Native Chuckwagon Racers Shine at Calgary Stampede

Todd Baptiste

Due to the rule setting 65 years old as the mandatory retirement age for Chuckwagon racers, the first day of the Rangeland Derby marked Ray Mitsuing’s final appearance at the Calgary Stampede. Rules are rules. 

Ray drew the number four barrel and had a bit of a dual with fellow native Todd Baptiste on the backstretch. Ray couldn’t get the rail and Baptiste overtook him and the leader on his way to winning the 8th heat of opening day. 

Todd Baptiste’s rising up and out from within the shadow of one the game’s best racers is symbolic. Mitsuing has been in the Rangeland Derby for as long as I remember and has always been one of the top racers at the Calgary Stampede. To see him do so well at his final meet was inspiring. 

Paired with Baptiste in the 8th heat for the first four days, Ray eventually avenged his loss, but penalties knocked him down to the 6th race and it’s an uphill battle when seconds get added to your overall time.

On the other hand, Todd Baptiste was near the top of the standings throughout the ten days and stood at 2nd place on day nine. I wished him good luck before his first race and then watched him win after overtaking Mitsuing and Logan Gorst on the final stretch. After that race, I mentioned to him that his Uncle Edgar Baptiste won the Rangeland Derby in 1996 by going penalty free. “That’s what we wanna’ do,” said Baptiste, a very-focused man of few words.

Ray Mitsuing was able to win some heats. He put in a good showing for his final Rangeland Derby by managing to stay away from the tragic mishaps marring an otherwise exciting week of racing where four incidents cost the lives of six horses. I witnessed the first accident, which occurred as the horses came around the first turn. One horse fell and was dragged a few yards by the rest of the team only a few feet from where I stood. I knew something was wrong because the horses just came to a complete stop. None of them moved as they waited silently for help to arrive. 

The response from animal rights groups with their calls to abolish the sport was immediate and grew louder with each additional equine fatality. The horse-owners and families involved were sad to see the accidents. They say Chuckwagon racing is a sport with horses that are built for speed doing what they’re born to do, just like the horses in the thoroughbred racing world.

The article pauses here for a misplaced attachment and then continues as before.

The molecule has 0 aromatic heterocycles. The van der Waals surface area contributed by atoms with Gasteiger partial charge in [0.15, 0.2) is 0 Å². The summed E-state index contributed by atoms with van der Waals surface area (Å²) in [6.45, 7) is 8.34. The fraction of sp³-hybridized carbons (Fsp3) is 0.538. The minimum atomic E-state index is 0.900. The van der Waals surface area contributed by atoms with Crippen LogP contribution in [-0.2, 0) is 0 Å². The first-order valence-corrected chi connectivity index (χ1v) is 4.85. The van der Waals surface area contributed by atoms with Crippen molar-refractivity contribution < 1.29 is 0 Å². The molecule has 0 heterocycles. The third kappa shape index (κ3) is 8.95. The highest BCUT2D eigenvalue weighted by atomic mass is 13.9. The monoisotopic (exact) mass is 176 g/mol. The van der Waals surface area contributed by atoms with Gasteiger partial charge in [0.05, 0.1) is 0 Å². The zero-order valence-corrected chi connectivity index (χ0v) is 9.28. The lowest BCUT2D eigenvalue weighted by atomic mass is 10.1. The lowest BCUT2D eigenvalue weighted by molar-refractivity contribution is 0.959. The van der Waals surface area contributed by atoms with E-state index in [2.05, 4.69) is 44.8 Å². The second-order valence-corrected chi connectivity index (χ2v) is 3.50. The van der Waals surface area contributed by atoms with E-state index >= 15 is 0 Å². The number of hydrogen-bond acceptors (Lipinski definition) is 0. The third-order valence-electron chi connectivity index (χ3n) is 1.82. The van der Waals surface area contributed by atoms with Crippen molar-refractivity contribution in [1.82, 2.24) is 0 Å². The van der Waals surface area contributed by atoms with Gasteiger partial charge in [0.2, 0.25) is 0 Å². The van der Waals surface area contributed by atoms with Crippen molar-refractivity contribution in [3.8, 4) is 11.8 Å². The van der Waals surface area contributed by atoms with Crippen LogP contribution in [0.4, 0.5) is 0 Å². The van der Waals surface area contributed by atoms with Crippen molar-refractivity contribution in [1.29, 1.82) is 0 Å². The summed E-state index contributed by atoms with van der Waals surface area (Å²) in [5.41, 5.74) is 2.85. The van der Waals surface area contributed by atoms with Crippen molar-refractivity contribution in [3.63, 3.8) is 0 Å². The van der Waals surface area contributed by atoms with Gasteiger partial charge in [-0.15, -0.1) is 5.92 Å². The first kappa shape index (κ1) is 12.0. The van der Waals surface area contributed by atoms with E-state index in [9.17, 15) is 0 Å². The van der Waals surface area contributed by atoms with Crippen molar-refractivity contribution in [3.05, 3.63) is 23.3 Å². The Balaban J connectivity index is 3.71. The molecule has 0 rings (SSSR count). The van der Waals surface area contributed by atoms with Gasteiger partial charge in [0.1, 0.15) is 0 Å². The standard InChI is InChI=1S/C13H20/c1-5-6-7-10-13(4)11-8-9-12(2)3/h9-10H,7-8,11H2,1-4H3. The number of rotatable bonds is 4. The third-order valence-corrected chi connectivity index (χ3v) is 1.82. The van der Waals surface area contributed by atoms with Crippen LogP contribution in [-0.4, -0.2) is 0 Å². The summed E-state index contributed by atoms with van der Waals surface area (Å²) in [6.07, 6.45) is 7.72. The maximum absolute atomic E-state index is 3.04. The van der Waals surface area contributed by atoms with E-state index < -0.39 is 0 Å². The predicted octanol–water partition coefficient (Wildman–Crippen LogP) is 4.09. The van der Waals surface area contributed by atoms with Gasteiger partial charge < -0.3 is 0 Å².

Chuckwagon racing has become relatively safer with the changes made to the way the wagons are constructed. Abolishing these events would drive them underground and leave them without any oversight. Safety measures taken by the professional Chuckwagon organizations would most likely be ignored. Either way, this form of racing is a way of life. Horse owners take great care ensuring the safety of their team and they feel the loss personally when tragic accidents happen to one of their animals.

These horse deaths shouldn’t take away from the amazing week Mitsuing and Baptiste had by driving their wagons with precision, speed, and love for their sport. Ray Mitsuing did very well, and Todd Baptiste has a bright future in Chuckwagon racing. He may very well surpass his uncle if he keeps improving, but this year he had to settle for 2nd place overall. Just like his Uncle Edgar, Baptiste drew the third barrel in the final heat but had a late charge. The eventual winner, Logan Gorst, was just a little faster all week. 

All in all, the week was good for us natives by our having these two drivers in the thick of things. As Ray Mitsuing bid his final farewell to the crowd, the stampede paid tribute and honored him by playing the “Happy Trails” chorus on the loud speakers. Farewell Brother.